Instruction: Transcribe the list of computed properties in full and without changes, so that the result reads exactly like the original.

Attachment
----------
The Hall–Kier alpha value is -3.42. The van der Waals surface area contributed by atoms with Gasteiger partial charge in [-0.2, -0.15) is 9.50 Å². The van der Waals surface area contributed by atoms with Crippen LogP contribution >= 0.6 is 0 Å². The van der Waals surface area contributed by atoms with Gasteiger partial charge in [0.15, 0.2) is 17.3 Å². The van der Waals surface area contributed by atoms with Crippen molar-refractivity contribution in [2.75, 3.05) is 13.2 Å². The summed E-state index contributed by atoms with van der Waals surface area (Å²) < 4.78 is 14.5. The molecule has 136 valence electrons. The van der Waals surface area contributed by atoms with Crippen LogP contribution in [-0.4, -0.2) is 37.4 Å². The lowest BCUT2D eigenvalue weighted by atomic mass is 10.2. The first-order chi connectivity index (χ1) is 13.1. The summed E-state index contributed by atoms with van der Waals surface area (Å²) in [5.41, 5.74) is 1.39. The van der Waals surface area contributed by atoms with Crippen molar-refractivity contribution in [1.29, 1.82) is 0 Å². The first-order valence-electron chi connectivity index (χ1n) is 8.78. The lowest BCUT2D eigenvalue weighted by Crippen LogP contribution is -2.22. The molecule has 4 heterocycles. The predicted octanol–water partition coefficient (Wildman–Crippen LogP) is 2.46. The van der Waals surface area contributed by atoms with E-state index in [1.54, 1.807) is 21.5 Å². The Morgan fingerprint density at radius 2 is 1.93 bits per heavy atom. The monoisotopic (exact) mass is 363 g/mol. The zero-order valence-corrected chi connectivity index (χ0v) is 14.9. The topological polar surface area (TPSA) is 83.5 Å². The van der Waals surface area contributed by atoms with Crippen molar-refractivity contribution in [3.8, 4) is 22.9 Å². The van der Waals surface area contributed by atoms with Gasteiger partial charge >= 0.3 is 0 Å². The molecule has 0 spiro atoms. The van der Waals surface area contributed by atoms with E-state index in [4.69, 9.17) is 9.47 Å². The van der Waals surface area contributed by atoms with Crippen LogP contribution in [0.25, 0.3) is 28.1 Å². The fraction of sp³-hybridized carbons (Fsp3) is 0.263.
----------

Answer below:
The Hall–Kier alpha value is -3.42. The van der Waals surface area contributed by atoms with Gasteiger partial charge in [-0.2, -0.15) is 9.50 Å². The van der Waals surface area contributed by atoms with Crippen LogP contribution >= 0.6 is 0 Å². The van der Waals surface area contributed by atoms with Gasteiger partial charge in [0.15, 0.2) is 17.3 Å². The van der Waals surface area contributed by atoms with Crippen molar-refractivity contribution in [2.75, 3.05) is 13.2 Å². The summed E-state index contributed by atoms with van der Waals surface area (Å²) < 4.78 is 14.5. The molecule has 136 valence electrons. The van der Waals surface area contributed by atoms with Crippen LogP contribution in [-0.4, -0.2) is 37.4 Å². The lowest BCUT2D eigenvalue weighted by atomic mass is 10.2. The first-order chi connectivity index (χ1) is 13.1. The summed E-state index contributed by atoms with van der Waals surface area (Å²) in [5.41, 5.74) is 1.39. The van der Waals surface area contributed by atoms with Crippen molar-refractivity contribution in [1.29, 1.82) is 0 Å². The first-order valence-electron chi connectivity index (χ1n) is 8.78. The lowest BCUT2D eigenvalue weighted by Crippen LogP contribution is -2.22. The molecule has 4 heterocycles. The predicted octanol–water partition coefficient (Wildman–Crippen LogP) is 2.46. The van der Waals surface area contributed by atoms with E-state index in [1.54, 1.807) is 21.5 Å². The Morgan fingerprint density at radius 2 is 1.93 bits per heavy atom. The monoisotopic (exact) mass is 363 g/mol. The zero-order valence-corrected chi connectivity index (χ0v) is 14.9. The topological polar surface area (TPSA) is 83.5 Å². The van der Waals surface area contributed by atoms with Crippen molar-refractivity contribution in [3.8, 4) is 22.9 Å². The van der Waals surface area contributed by atoms with Gasteiger partial charge >= 0.3 is 0 Å². The molecule has 0 spiro atoms. The van der Waals surface area contributed by atoms with E-state index in [4.69, 9.17) is 9.47 Å². The van der Waals surface area contributed by atoms with Crippen LogP contribution in [0.25, 0.3) is 28.1 Å². The fraction of sp³-hybridized carbons (Fsp3) is 0.263.